The International Monetary Fund has classified Ghana as a Low-Income Developing Economy in its April 2021 Fiscal Monitor.
13 African countries were however ranked as Emerging and Middle-Income Economies.
Despite the World Bank ranking Ghana as a lower middle income economy, the Fund’s Fiscal Monitor does not recognized the country as a middle-income country.
However, countries such as Angola, Gabon, Swaziland and Namibia which Ghana is said to be doing better than, are classified as Emerging and Middle-Income Economies by the Bretton Wood institution. It appears the covid-19 pandemic had been unfavorable to the country, impacting negatively on its finances.
The country’s positioning may be due to the poor state of its fiscal economy which require tougher measures going forward in order to bounce back to a better state.
The fiscal deficit to Gross Domestic Product of 11.7% is a major worry, whilst the primary balance that is the difference between revenue and expenditure excluding interest payments is also a concern. Additionally, the rising debt which the nation will spend about 46% of its revenue to pay investors this year, is also a headache to managers of the Ghanaian economy.
Economist and Finance Lecturer at the University of Ghana Business School, Dr. Lord Mensah tells Joy Business he’s not surprised about the country’s positioning in the Fiscal Monitor classification by the IMF.
“Those categorization was purely on projections and I think it has to do with how the countries will respond to the impact of covid-19 on their economies in terms of expansion, when the various initiatives that are being taken to fight the covid-19 start kicking in.”
“You understand that over the past few months, the covid-19 vaccine has started being injected across the globe. But the question is when the economies start picking up, what are the tools or the finances you can leverage to expand. And so if you look at the countries that have been categorized into Emerging Markets and Middle Income Economies, clearly their base and their buffers are very good compared to those in the low income developing countries and I’m not surprised Ghana finds itself in there.”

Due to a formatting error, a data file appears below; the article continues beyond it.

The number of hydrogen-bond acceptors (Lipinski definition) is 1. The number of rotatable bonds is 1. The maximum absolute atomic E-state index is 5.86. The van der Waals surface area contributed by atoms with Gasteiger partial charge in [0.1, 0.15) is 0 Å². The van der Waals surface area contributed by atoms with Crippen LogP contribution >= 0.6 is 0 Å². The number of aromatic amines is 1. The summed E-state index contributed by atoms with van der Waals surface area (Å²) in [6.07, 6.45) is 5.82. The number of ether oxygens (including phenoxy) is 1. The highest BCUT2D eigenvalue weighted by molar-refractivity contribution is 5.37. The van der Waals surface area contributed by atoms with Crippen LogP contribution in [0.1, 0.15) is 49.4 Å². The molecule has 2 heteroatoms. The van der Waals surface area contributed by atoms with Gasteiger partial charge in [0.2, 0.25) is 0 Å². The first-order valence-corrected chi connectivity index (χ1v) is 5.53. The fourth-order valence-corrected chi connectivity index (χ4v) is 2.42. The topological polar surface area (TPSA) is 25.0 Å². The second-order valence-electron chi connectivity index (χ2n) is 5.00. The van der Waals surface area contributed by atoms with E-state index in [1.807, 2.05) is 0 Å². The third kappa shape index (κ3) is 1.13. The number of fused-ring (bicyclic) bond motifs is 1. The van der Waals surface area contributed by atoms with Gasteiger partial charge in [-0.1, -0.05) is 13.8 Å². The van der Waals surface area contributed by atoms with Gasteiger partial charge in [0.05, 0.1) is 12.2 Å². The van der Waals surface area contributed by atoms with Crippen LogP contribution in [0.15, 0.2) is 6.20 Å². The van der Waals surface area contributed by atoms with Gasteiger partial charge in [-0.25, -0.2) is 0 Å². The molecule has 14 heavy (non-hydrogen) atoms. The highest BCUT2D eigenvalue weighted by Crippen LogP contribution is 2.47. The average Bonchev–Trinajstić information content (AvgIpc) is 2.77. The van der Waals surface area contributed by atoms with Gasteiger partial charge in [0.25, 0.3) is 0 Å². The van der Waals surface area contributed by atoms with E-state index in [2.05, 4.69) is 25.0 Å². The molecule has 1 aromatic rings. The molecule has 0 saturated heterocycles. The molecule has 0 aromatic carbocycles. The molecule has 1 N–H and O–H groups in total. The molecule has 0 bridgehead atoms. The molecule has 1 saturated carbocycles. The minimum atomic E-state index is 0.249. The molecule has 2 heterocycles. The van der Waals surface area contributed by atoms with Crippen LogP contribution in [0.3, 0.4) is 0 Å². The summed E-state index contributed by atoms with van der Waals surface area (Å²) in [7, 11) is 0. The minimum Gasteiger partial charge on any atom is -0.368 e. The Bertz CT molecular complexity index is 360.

For Advanced Economies, countries such as Australia, Belgium, Estonia, Iceland, Israel, Macoa, Malta, Singapore, Taiwan, United Kingdom and United States are in that category.
African countries classified as Emerging and Middle-Income Economies are Algeria, Angola, Cape Verde, Egypt, Equatorial Guinea, Swaziland, Gabon, Mauritius, Morocco, Namibia, Seychelles, South Africa, and Tunisia.
Ghana, Benin, Burkina Faso, Cameroon, Haiti, Honduras, Kenya, Lesotho, Niger and Nigeria are some countries branded as Low-Income Developing Economies.
The World Bank however classifies Ghana’s economy as lower middle-income, based on the nation’s per capita income.
The following groupings of economies are used in the Fiscal Monitor. Data for all the economies can be found here: https://www.imf.org/external/datamapper/datasets/FM
|Canada||Antigua and |
|Czech Republic||Armenia||Burundi||United Kingdom|
|Finland||Bahamas||Central Africa |
|Hong Kong||Belize||Congo, Rep.|
|Ireland||Bosnia and |
|New Zealand||Dominican |
|Peurto Rico||El Salvador||Liberia|
|San Marino||Equatorial |